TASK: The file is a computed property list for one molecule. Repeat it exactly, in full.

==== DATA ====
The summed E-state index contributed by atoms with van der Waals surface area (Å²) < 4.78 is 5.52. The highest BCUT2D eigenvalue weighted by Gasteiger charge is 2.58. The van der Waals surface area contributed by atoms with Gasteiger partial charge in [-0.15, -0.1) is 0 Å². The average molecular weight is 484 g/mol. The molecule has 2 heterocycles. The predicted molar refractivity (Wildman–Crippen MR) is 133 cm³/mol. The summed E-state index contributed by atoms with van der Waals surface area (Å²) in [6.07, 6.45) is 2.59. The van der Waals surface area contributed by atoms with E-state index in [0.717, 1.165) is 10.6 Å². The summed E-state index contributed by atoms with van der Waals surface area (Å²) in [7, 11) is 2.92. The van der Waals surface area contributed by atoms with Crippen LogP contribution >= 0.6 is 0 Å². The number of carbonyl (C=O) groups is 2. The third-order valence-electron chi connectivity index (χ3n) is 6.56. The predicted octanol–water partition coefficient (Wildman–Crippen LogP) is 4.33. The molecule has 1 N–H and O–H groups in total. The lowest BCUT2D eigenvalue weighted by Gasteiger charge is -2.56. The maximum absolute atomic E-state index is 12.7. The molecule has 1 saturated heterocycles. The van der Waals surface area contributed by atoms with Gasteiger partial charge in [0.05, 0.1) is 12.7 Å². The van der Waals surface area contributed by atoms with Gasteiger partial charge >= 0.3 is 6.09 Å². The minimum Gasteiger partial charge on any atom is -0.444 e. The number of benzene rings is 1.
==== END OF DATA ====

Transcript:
The summed E-state index contributed by atoms with van der Waals surface area (Å²) < 4.78 is 5.52. The highest BCUT2D eigenvalue weighted by Gasteiger charge is 2.58. The van der Waals surface area contributed by atoms with Gasteiger partial charge in [-0.15, -0.1) is 0 Å². The average molecular weight is 484 g/mol. The molecule has 2 heterocycles. The predicted molar refractivity (Wildman–Crippen MR) is 133 cm³/mol. The summed E-state index contributed by atoms with van der Waals surface area (Å²) in [6.07, 6.45) is 2.59. The van der Waals surface area contributed by atoms with E-state index in [0.717, 1.165) is 10.6 Å². The summed E-state index contributed by atoms with van der Waals surface area (Å²) in [7, 11) is 2.92. The van der Waals surface area contributed by atoms with Crippen LogP contribution >= 0.6 is 0 Å². The number of carbonyl (C=O) groups is 2. The third-order valence-electron chi connectivity index (χ3n) is 6.56. The predicted octanol–water partition coefficient (Wildman–Crippen LogP) is 4.33. The molecule has 1 N–H and O–H groups in total. The lowest BCUT2D eigenvalue weighted by Gasteiger charge is -2.56. The maximum absolute atomic E-state index is 12.7. The molecule has 1 saturated heterocycles. The van der Waals surface area contributed by atoms with Gasteiger partial charge in [0.05, 0.1) is 12.7 Å². The van der Waals surface area contributed by atoms with Gasteiger partial charge >= 0.3 is 6.09 Å². The minimum Gasteiger partial charge on any atom is -0.444 e. The number of benzene rings is 1.